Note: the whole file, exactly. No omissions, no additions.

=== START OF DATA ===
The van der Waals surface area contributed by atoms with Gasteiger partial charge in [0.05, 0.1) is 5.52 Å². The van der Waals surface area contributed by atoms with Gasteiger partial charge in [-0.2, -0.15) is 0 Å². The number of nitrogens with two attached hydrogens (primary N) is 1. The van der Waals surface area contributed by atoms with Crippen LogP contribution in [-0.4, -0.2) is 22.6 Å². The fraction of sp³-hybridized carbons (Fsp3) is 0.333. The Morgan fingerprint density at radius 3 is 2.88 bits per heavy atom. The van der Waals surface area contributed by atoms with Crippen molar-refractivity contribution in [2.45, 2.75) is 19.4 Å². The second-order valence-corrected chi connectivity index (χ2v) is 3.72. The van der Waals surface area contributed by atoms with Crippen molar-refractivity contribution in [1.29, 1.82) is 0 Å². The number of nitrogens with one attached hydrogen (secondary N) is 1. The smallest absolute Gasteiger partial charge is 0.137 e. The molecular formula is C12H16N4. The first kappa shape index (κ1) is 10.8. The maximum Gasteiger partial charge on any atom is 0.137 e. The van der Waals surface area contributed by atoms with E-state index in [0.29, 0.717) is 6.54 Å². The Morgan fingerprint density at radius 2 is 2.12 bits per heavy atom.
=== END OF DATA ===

The van der Waals surface area contributed by atoms with Gasteiger partial charge in [0.05, 0.1) is 5.52 Å². The van der Waals surface area contributed by atoms with Gasteiger partial charge in [-0.2, -0.15) is 0 Å². The number of nitrogens with two attached hydrogens (primary N) is 1. The van der Waals surface area contributed by atoms with Crippen LogP contribution in [-0.4, -0.2) is 22.6 Å². The fraction of sp³-hybridized carbons (Fsp3) is 0.333. The Morgan fingerprint density at radius 3 is 2.88 bits per heavy atom. The van der Waals surface area contributed by atoms with Crippen molar-refractivity contribution in [2.45, 2.75) is 19.4 Å². The second-order valence-corrected chi connectivity index (χ2v) is 3.72. The van der Waals surface area contributed by atoms with Crippen molar-refractivity contribution in [1.29, 1.82) is 0 Å². The number of nitrogens with one attached hydrogen (secondary N) is 1. The smallest absolute Gasteiger partial charge is 0.137 e. The molecular formula is C12H16N4. The first kappa shape index (κ1) is 10.8. The maximum Gasteiger partial charge on any atom is 0.137 e. The van der Waals surface area contributed by atoms with E-state index in [0.29, 0.717) is 6.54 Å². The Morgan fingerprint density at radius 2 is 2.12 bits per heavy atom.